By: Andrew Wallace on November 6, 2016
We have an incredible slate of speakers lined up for this year’s Funding Forward in Atlanta, GA. To help you get ready for the conversations at our annual conference of grantmakers committed to LGBTQ issues, we thought we would compile some pre-readings. Enjoy! (See the full Funding Forward schedule here.)
Out in the South: Assets and Opportunities
More than one in three LGBTQ Americans live in the U.S. South and LGBTQ Southern communities are more likely to live in hostile environments, face discrimination, live in poverty, and experience health disparities than their peers in other regions of the country. Thursday’s morning plenary will highlight Southern leaders and organizations that are working hard to build community and solve problems with minimal resources. Funding communities are learning how to better support them. (Get more details on the session here).
Critical Voices: Trans Justice in the South
From the media to funding conversations, transgender issues are a hot topic. Simultaneously, in 2014 with murder rates at an all time high, trans communities are literally fighting for their lives. Thursday’s afternoon workshop will bring together a community-led funder, a Southern community organization, grantees and activists. We hope to help give funders first hand access to learning what transgender communities themselves have identified as most important to them. (Get more details on the session here).
Religious Exemptions, Religious Freedom and LGBTQ Equality and Justice
Thursday’s afternoon plenary will speak to the issue or religious exemptions/freedom and how the law can be used to undermine and undo the progress the LGBT community has made with the freedom to marry among other freedoms. (Get more details on the session here)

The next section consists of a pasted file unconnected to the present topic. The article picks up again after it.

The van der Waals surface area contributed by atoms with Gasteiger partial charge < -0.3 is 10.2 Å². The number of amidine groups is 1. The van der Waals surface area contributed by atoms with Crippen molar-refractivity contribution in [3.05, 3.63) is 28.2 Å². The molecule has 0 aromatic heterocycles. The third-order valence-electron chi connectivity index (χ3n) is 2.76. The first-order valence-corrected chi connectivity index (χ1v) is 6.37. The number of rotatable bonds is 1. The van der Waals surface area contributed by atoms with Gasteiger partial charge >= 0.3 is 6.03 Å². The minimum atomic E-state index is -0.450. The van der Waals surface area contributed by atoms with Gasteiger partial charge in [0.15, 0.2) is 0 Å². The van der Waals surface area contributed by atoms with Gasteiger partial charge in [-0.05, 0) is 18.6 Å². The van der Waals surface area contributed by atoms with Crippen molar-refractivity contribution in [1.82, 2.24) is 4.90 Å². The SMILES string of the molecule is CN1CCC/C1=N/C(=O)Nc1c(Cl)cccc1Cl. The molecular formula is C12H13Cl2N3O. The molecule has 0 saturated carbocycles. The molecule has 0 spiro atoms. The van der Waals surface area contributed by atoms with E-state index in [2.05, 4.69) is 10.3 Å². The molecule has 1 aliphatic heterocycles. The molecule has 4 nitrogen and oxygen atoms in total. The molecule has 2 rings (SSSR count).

The Lives and Needs of LGBTQ Sex Workers and the Case for Expanded Funding for the Health and Rights
Many activists and funders also understand the interlinked needs; the social, economic and legal marginalization of trans people, LGBTQ people of color, and young LGBTQ people is a part of why people choose to be sex workers even where sex work is criminalized, and the violence, incarceration, and poor health faced by LGBTQ sex workers is of concern for the health and rights of the LGBTQ communities in which they live. Thursday will end with a session that explores how funding for sex worker rights is one important way to support the lived experience of LGBTQ people. (Get more details on the session here)
The Past, Present and Future of Funding for Marriage Equality
The Friday morning plenary will have us exploring the great success of the marriage equality movement and how philanthropy has played a pivotal role. The session will also discuss the challenges and lessons learned over the years and how these lessons may be applicable to other LGBT social justice movements. (Get more details on the session here)
A Global Gaze: Funding LGBTQI Rights Internationally
One of Friday’s sessions will feature the major advances and regressive actions of international LGBTQI rights. Speakers will share the dynamic landscape of global LGBTQI activism and share lessons learned and promising strategies for funding. (Get more details on the session here)
The Day After Legal Equality: Civil Rights, Culture Change and Social Justice
Friday’s closing plenary will have us reflect on lessons from other movements that have achieved legal equality but struggled to make progress on economic and social inequities. The speakers will share promising strategies for advancing culture change and for building movements for social change in the 21st century. Together, we will explore how we can seize the momentum of our progress on legal equality to achieve the longer-term vision of equity and social justice. (Get more details on the session here)